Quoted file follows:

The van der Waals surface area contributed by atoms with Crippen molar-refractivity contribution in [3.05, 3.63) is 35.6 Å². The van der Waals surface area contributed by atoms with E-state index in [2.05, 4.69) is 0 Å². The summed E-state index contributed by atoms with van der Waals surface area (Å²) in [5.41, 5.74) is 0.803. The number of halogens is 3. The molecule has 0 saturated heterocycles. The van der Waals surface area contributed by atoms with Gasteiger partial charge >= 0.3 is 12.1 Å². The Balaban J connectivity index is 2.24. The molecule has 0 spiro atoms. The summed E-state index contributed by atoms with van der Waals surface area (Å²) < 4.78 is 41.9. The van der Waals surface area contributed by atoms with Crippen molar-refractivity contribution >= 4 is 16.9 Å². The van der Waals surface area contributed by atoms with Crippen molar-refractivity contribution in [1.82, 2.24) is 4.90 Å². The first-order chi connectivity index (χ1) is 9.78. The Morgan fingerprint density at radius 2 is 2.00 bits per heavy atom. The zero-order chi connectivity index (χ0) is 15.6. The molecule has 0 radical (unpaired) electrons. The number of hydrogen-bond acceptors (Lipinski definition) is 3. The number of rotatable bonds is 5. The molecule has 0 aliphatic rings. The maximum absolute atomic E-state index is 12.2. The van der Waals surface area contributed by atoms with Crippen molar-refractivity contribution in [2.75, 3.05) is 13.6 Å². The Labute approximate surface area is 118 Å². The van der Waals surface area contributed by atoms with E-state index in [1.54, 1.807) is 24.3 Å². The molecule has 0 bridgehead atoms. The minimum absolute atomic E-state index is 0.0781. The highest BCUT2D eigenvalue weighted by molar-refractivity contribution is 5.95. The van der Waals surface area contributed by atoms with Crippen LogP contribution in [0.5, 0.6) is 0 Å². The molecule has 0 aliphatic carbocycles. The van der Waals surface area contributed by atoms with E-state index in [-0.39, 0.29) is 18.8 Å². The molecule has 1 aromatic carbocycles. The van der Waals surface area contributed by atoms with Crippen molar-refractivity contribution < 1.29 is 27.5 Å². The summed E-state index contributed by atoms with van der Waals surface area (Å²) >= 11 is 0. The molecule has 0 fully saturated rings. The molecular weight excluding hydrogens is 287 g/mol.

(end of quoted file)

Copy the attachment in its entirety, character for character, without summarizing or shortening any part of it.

The van der Waals surface area contributed by atoms with Crippen molar-refractivity contribution in [3.05, 3.63) is 35.6 Å². The van der Waals surface area contributed by atoms with E-state index in [2.05, 4.69) is 0 Å². The summed E-state index contributed by atoms with van der Waals surface area (Å²) in [5.41, 5.74) is 0.803. The number of halogens is 3. The molecule has 0 saturated heterocycles. The van der Waals surface area contributed by atoms with Gasteiger partial charge >= 0.3 is 12.1 Å². The Balaban J connectivity index is 2.24. The molecule has 0 spiro atoms. The summed E-state index contributed by atoms with van der Waals surface area (Å²) < 4.78 is 41.9. The van der Waals surface area contributed by atoms with Crippen molar-refractivity contribution >= 4 is 16.9 Å². The van der Waals surface area contributed by atoms with Crippen molar-refractivity contribution in [1.82, 2.24) is 4.90 Å². The first-order chi connectivity index (χ1) is 9.78. The Morgan fingerprint density at radius 2 is 2.00 bits per heavy atom. The zero-order chi connectivity index (χ0) is 15.6. The molecule has 0 radical (unpaired) electrons. The number of hydrogen-bond acceptors (Lipinski definition) is 3. The number of rotatable bonds is 5. The molecule has 0 aliphatic rings. The maximum absolute atomic E-state index is 12.2. The van der Waals surface area contributed by atoms with Crippen molar-refractivity contribution in [2.75, 3.05) is 13.6 Å². The Labute approximate surface area is 118 Å². The van der Waals surface area contributed by atoms with E-state index in [1.54, 1.807) is 24.3 Å². The molecule has 0 bridgehead atoms. The minimum absolute atomic E-state index is 0.0781. The highest BCUT2D eigenvalue weighted by molar-refractivity contribution is 5.95. The van der Waals surface area contributed by atoms with Crippen LogP contribution in [0.5, 0.6) is 0 Å². The molecule has 0 aliphatic carbocycles. The van der Waals surface area contributed by atoms with E-state index in [-0.39, 0.29) is 18.8 Å². The molecule has 1 aromatic carbocycles. The van der Waals surface area contributed by atoms with Crippen molar-refractivity contribution < 1.29 is 27.5 Å². The summed E-state index contributed by atoms with van der Waals surface area (Å²) >= 11 is 0. The molecule has 0 fully saturated rings. The molecular weight excluding hydrogens is 287 g/mol.